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Alexander Russell: consultant, Car Wash Association (CWA)
10 March, 2020

This year the CWA has already attended two round-table conferences on labour abuse, hosted by Matthew Taylor, the government's interim director at the Office of Labour Market Enforcement (OLME).

The first, more general, meeting focused on non-compliance with labour regulations. Taylor emphasised his particular interest in the proposed Single (labour market) Enforcement Body (SEB), whose structure is currently being considered by ministers. It will have powers to enforce minimum wage compliance among its other responsibilities. The CWA has followed up with written evidence to BEIS of non-compliance on hand car wash (HCW) sites.

The second meeting was called specifically to examine the key problems in the HCW industry. Attendance was by invitation only and included 11 main stakeholders in the HCW sector from government, regulators and the CWA. Subsequent press coverage in the Financial Times quoted Taylor calling for a fresh appraisal of a mandatory licensing scheme to be overseen by local authorities to protect car wash workers, as his predecessor Sir David Metcalf had originally proposed in 2018. Two days later, speaking at a Resolution Foundation labour market enforcement event, Taylor urged "specific action and a plan" because non-compliance with labour regulations "is endemic in the HCW industry".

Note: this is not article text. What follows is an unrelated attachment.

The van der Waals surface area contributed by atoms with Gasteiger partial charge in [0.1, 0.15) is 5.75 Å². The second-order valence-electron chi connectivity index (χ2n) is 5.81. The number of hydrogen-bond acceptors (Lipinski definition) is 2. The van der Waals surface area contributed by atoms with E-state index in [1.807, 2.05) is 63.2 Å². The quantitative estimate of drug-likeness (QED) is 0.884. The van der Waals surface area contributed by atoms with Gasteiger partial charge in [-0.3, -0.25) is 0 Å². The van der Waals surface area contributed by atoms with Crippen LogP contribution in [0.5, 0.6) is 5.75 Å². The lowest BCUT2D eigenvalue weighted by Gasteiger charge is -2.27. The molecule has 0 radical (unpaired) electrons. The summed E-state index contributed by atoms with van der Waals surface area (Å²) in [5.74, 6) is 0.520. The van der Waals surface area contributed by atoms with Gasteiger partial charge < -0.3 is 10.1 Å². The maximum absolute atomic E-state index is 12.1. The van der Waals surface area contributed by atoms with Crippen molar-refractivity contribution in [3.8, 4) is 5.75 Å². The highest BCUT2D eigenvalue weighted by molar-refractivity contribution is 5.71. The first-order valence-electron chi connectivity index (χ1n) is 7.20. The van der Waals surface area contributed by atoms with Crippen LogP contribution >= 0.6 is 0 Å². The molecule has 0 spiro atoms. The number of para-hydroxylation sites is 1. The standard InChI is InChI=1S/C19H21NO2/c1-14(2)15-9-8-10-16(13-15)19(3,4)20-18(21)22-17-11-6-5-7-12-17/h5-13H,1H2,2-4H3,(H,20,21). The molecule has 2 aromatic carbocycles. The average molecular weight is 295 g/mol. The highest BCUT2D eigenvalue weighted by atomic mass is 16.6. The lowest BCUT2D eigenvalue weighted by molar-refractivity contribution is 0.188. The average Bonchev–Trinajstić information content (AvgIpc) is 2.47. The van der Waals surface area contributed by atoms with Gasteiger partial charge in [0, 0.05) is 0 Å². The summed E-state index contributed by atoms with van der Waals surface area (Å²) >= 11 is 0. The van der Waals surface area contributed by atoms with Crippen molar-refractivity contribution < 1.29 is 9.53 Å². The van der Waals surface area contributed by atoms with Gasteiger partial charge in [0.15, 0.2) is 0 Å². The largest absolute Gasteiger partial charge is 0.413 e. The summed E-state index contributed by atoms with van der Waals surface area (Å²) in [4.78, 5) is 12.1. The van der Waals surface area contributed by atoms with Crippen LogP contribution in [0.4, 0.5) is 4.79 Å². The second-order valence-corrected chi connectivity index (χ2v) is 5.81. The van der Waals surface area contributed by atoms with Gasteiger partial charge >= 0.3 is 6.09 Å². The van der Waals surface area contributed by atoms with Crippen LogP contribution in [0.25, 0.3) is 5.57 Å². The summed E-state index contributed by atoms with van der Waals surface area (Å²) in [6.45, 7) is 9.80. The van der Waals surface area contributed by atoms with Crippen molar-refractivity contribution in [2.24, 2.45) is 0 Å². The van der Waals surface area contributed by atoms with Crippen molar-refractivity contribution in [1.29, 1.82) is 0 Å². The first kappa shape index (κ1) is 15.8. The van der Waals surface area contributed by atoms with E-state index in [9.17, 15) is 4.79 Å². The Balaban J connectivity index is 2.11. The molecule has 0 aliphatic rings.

A recent study of 45 car washes led by Nottingham Trent University found that non-compliance with minimum wages rules was "universal". Many such rogue sites operated from unsuitable premises with ineffective protective clothing and equipment, allowing dangerous chemicals to flow into nearby water courses. Tax evasion is also a key issue with most HCW sites being cash-only payment with no receipts issued.

The CWA has warmly welcomed these positive developments which will begin to address a national disgrace which has made the UK the modern slavery capital of Europe. Anyone who suspects a labour provider is exploiting the welfare and rights of workers can report the issue to the GLAA by calling free on 0800 432 0804 or going to intelligence@gla.gov.uk


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